In a joint interview after the launch ceremony, Lindsey told the Global Times that PepsiCo has invested heavily in nutritious products in recent years. "We are expanding the Quaker brand into new categories and products like dairy, while we continue to invest in juices, water and so on. We have also formed an internal group dedicated to nutrition and gathered our nutrition-related resources together so that we can separate ourselves a bit from the snack and beverage business and focus on nutrition."
Lindsey also said that although the Chinese beverage market is currently very competitive, PepsiCo has seen continuous growth among premium and healthy products in the Chinese market. "So we are investing heavily in that area. We just opened a Quaker plant in Beijing in October of this year, and we have invested in a new R&D center, our largest one outside the US, in Shanghai. We also just formed a new nutrition team, which is my organization, that's focused on growing our premium and nutritious products in China."
Jiang added that more than 795 million people around the world suffer from insufficient food supplies and 70.17 million people in rural China still live in poverty, including one-fifth of the nation's children. Jiang went on to say that an investment in childhood nutrition is an investment in the future, as it's an effective way to prevent the generational transmission of poverty.
Since it was launched in 2008, CFPA's "Nutritious Meals" program has been working to meet the basic dietary requirements of students in poor areas, while using its influence to attract support from policymakers and companies to implement nutrition education. As part of the central government's "Targeted Measures In Poverty Alleviation" campaign, CFPA will join with PepsiCo to provide nutritional supplements, enhance health awareness and effectively solve the problem of malnutrition among students in Zhaotong, Yunnan Province.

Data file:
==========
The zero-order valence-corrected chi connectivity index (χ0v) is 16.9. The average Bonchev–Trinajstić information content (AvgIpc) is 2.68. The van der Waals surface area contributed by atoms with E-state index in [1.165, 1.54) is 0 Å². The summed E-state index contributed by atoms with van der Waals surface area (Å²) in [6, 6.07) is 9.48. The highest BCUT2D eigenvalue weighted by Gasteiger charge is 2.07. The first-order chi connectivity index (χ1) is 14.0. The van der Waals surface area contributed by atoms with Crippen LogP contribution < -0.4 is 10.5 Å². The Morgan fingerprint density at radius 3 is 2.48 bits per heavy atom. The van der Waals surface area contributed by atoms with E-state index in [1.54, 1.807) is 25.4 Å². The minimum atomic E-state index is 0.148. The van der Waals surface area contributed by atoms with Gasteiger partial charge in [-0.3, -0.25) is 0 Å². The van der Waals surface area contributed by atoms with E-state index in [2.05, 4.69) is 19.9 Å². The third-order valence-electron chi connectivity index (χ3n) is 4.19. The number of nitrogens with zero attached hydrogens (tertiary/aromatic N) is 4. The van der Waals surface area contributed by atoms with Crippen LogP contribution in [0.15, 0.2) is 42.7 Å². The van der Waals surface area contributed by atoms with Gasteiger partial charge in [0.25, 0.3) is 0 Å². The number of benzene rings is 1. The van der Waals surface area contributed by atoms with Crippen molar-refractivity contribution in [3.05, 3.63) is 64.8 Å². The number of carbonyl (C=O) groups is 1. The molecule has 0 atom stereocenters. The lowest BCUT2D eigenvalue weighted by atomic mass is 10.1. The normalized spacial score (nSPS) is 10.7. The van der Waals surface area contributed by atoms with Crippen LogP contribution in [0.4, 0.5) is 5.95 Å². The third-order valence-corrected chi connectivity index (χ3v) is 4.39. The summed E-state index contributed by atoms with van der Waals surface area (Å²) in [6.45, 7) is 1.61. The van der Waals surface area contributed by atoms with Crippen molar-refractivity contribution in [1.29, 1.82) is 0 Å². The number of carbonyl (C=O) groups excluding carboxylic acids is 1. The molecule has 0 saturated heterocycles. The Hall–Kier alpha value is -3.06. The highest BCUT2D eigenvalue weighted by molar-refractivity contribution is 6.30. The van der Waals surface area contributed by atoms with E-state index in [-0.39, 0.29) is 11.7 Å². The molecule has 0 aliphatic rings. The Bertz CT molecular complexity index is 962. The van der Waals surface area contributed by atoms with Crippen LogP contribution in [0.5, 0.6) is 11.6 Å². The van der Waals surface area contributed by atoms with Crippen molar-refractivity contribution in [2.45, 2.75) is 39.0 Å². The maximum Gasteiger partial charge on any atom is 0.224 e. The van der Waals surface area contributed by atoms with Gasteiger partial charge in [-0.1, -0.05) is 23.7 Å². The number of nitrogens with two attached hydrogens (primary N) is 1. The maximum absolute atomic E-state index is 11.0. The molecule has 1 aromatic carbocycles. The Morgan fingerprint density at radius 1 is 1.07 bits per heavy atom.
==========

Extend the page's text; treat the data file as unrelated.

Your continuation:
President of CNS Yang Yuexin commented, "The Chinese government has recently issued a number of policies to improve children's nutrition in poor areas, achieving positive results by enlisting the help of people from all walks of life. However despite this major investment, a nutritional disparity remains among children in different regions due to unbalanced economic development. At present, childhood malnutrition remains a problem in China, especially in impoverished areas. Through this cooperation with PepsiCo and CFPA, CNS will carry out a series of trainings in the project areas to help improve nutritional awareness."
PepsiCo was among the first US-based companies to enter China. Over the past 30-plus years, PepsiCo has remained committed to serving the community and supporting public welfare projects in China, including its longstanding "Water Cellar for Mothers" program, the Tsinghua University leadership and responsible corporation training program, educational assistance for schools near PepsiCo potato farms, and emergency relief efforts during natural disasters. As of November, the total public welfare donations made by PepsiCo Foundation, PepsiCo GCR and PepsiCo associates here in China have exceeded 137 million yuan.
(Source: Global Times)